The cover of the June 26th issue of the New York Times Magazine featured a candle that looked just like Yankees’ shortstop Derek Jeter, holding a bat as if waiting for the next pitch from, perhaps, a candle that looked like Tim Wakefield. The Jeter candle was lit, and navy blue rivulets of melting wax ran from the hat down the pin-striped uniform into the butter cream frosting.
The story, titled “For Derek Jeter, on His 37th Birthday,” was about how the Yankees’ captain, who turned 37 on June 26, has been in a type of hitting slump known as “aging.” The fancy scientific reason the beloved Yankees’ captain has not been as productive behind the bat, whether made of ash or candle wax, is because of age-related degradation in his fast-twitch muscles. Jeter now, apparently, requires a full half-second to decide whether to swing at a 90 m.p.h. pitch, rather than the mere quarter-second required in his 20s and early 30s.
I wonder how my fast-twitch muscles are faring these days. I notice that I am not squashing bugs as quickly as I used to. When driving, I do not swerve around roadkill as deftly as I once did. And it now takes me a full two seconds to change the channel whenever that annoying commercial for Progressive Insurance with Flo comes on, whereas I used to change it almost instantaneously.
I remember when my parents turned 37. I noticed that my father was taking a few extra seconds to pull the car over to the side of the road to yell at me for tormenting my brother with the business end of a seat belt. And when I went to the supermarket with my mother, I could swap the Cheerios with Fruity Pebbles before she could turn her head. I felt bad taking advantage of my parents’ aging, but Mariano Rivera would have done the same thing.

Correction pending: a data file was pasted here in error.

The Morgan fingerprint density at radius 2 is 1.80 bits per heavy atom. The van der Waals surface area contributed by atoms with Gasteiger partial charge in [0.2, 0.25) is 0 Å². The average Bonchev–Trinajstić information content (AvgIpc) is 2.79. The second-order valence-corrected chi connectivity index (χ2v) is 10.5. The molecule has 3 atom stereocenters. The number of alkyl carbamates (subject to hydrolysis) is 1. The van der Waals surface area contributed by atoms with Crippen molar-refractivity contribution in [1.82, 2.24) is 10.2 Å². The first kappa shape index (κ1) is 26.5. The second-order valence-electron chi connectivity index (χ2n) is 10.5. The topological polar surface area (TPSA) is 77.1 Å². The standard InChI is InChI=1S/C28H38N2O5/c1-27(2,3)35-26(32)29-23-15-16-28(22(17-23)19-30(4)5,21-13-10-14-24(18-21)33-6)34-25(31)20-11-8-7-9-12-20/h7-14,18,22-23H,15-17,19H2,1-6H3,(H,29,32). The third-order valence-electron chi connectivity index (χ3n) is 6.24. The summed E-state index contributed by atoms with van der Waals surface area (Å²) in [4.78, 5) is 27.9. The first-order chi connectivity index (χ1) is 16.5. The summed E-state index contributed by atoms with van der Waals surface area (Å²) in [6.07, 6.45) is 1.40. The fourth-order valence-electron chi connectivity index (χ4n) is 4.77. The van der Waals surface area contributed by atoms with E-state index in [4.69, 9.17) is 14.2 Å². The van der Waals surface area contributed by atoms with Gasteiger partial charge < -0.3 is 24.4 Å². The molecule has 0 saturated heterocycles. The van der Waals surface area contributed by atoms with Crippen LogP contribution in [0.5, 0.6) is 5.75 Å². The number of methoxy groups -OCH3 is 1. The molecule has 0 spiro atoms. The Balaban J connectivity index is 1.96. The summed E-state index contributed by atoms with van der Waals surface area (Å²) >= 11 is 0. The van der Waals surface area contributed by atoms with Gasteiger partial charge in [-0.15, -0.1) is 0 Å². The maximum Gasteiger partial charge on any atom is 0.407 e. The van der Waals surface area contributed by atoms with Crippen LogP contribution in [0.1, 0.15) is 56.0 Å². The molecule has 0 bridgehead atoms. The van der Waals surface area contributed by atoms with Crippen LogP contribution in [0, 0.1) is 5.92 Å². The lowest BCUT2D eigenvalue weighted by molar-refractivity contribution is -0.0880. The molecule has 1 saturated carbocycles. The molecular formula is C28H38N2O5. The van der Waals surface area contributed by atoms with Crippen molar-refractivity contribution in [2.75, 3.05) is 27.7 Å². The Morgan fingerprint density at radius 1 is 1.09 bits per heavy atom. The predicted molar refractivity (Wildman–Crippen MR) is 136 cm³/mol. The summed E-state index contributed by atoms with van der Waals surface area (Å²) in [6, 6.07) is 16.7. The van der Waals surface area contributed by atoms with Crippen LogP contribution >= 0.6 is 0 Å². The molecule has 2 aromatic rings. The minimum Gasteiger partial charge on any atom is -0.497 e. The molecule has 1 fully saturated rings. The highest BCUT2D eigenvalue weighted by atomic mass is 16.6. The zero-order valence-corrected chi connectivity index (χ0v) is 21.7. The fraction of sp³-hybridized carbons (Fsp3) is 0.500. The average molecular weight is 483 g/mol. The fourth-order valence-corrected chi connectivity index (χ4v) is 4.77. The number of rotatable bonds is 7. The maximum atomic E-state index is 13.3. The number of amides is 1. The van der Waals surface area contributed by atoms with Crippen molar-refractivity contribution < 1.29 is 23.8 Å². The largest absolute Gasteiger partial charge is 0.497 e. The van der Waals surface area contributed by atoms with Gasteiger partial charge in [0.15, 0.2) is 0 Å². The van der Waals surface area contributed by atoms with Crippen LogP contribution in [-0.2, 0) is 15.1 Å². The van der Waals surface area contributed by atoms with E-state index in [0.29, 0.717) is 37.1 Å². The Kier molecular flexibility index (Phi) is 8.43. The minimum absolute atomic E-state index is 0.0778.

All around me I see evidence of age-related degradation of fast-twitch muscles. Insurance adjusters taking a few minutes longer to reject my claim. Cops taking a few extra seconds to flip on their lights when I go flying by them at roughly the same speed as a major league pitch. Even the worker at the deli I frequent—he couldn’t have been a day over 32—did not react quickly enough to my direction of no onions when making my sandwich, leaving me to pick them out myself.
When I was younger I was always very fast at tying my shoes. If I was inside watching television and heard, say, the ice cream man coming down the block, I would have my sneakers on and tied inside of 15 seconds, faster than it took my mother to say that I wasn’t getting any ice cream until I scraped the Silly Putty off the ceiling.
Just the other day I was lying in bed and heard the sound of the garbage truck coming down the block, and I realized, with a panic, that I’d forgotten to put out the paper garbage. Naturally terrified at the prospect of going another two weeks with a mountain of Penny Savers and empty boxes of Count Chocula overflowing the blue bin in my garage, I leaped out of bed and ran downstairs. I didn’t care if my hair was sticking out in several different directions, and I didn’t care if my neighbors saw me in my Spider Man pajama pants. But I didn’t dare go barefoot; that’s a good way to get a splinter.
I tied my sneakers as fast as I could, but something was missing. Like the unnamed scout observed about Derek Jeter, my hands were slower, and my feet were slower. I now know that a hundredth of a second separates not only a line drive to center field and foul tip into the stands, but also an empty blue recycling bin and a full one. As I dove in vain towards the departing truck, I heard the sanitation worker say, “Close only counts in horseshoes and hand grenades.”
So to Derek Jeter, I say: Happy birthday, hope you get your 3,000th hit, and invest in some Velcro cleats.
Have you noticed any degradation in your fast-twitch muscles or in the fast-twitch muscles of the people around you?